I love a good first person re-enactor. A good re-enactor can make you feel as if you have just traveled back in time. They make you feel as if you have met the person they are teaching you about. As a history buff, I have been enthralled by their stories. I often quiz them about their lives. I always learn something from them and feel an attachment in a way that simply reading about the "person" or watching a movie cannot do. I become engaged with their lives.
Over the years I have engaged with Stacy Roth in this manner. She has programs as part of her "History on the Hoof" business. A great way for a local organization to hire her is through a Horizon Speakers Program grant available from NJCH for such a purpose. We have seen Stacy as Molly Pitcher, and as a refined 18th centuryb lady educating us 20th century people about tea. Most recently, I saw her in overalls and a red bandanna as "Rosie the Riveter" in hyer "Soldiers without Guns: Women Defense Workers in WWII" program.
Technically, this was my second time seeing her as Rosie. The first time was at Peachfield a month earlier. I got lost. I got very lost. By the time I found Peachfield, Stacy was almost finished. She told me should would be reprising her role at the First Presbyterian Church of Woodbury Heights -- not far from Don's office. We all went. Ashley was asked to demonstrate the outfit welders would have worn. It was a bit big on her.
Stacy brought that era to life. All able women took jobs in order to free up the men so they could go off to fight the enemy. In "her" case she learned how to be a welder. Other women drove buses, made deliveries and took other jobs traditionally held by men. After her presentation, members of the audience were encouraged to share stories about their lives (or the lives of their parents) during WWII.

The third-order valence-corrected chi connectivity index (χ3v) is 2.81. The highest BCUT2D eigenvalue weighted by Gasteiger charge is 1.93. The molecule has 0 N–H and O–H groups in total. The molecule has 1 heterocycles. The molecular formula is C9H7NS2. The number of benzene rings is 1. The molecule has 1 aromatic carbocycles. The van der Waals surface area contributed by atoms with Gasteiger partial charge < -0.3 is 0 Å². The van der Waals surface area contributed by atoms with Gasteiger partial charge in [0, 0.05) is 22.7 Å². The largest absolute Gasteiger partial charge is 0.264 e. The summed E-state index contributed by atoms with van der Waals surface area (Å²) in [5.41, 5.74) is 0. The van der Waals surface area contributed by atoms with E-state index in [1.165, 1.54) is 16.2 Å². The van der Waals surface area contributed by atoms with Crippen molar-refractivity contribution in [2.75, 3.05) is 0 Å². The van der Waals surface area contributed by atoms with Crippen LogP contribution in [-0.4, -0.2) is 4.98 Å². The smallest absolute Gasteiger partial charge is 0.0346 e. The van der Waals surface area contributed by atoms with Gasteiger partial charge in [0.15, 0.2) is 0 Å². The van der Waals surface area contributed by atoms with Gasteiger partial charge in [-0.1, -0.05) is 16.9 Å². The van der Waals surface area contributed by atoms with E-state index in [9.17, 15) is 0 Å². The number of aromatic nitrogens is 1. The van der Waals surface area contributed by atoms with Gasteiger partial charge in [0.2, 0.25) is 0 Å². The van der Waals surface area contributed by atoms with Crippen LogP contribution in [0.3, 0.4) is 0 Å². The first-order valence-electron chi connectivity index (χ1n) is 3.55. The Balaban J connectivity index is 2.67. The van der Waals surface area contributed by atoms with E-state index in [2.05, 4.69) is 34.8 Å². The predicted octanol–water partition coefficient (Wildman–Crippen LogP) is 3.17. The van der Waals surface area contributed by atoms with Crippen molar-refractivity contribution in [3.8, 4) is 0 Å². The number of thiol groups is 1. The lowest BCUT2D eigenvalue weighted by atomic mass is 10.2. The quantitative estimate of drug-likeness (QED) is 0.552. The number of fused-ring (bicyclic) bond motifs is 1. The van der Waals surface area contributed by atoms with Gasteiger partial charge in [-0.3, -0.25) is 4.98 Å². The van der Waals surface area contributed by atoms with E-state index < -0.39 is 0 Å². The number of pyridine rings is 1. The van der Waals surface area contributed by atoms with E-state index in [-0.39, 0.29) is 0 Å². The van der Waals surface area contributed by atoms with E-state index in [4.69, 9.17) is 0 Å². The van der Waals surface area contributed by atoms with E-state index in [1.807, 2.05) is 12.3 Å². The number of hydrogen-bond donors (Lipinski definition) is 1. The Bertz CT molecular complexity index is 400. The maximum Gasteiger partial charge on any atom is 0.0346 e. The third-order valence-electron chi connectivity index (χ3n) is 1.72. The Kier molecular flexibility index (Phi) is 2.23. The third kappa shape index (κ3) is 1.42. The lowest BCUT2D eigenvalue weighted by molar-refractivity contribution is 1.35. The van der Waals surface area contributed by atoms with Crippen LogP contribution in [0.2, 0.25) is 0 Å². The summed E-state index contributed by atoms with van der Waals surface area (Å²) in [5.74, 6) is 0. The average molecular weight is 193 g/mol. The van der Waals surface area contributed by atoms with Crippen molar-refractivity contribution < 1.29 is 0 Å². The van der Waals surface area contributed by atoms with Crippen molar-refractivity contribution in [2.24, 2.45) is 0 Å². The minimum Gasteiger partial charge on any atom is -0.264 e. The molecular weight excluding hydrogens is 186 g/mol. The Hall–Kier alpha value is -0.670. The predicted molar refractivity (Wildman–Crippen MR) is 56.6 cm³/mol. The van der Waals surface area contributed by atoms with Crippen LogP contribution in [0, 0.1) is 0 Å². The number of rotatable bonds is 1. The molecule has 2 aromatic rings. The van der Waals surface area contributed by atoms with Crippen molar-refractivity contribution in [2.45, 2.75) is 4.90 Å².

Her presentation made me think about life in America now. We've been fighting a war in Afghanistan and Iraq for over a decade. Few Americans are making enormous sacrifices. Many are making no real sacrifices. Back in the 1940s, scrap metal was collected to make weapons. People made do with what they had. They grew Victory Gardens. The war was huge news. Everyone did their part for the good of the country. Today most of us don't have that same connection. Personally I know one person who was killed in action (David Weigle) -- the son of our former pastor. I know of a few others who have or who are serving. Most days pass without my giving that part of the globe a moment's thought. I think that is true for most (not all, of course) of the people I know.
It is a different time.
We still need to support our soldiers, our vets and their families. They have many needs.
I do not wish enormous sacrifices on our part, nor did I start writing this planning to turn it into a political statement.
Thank a soldier, a vet, or their family today and every day.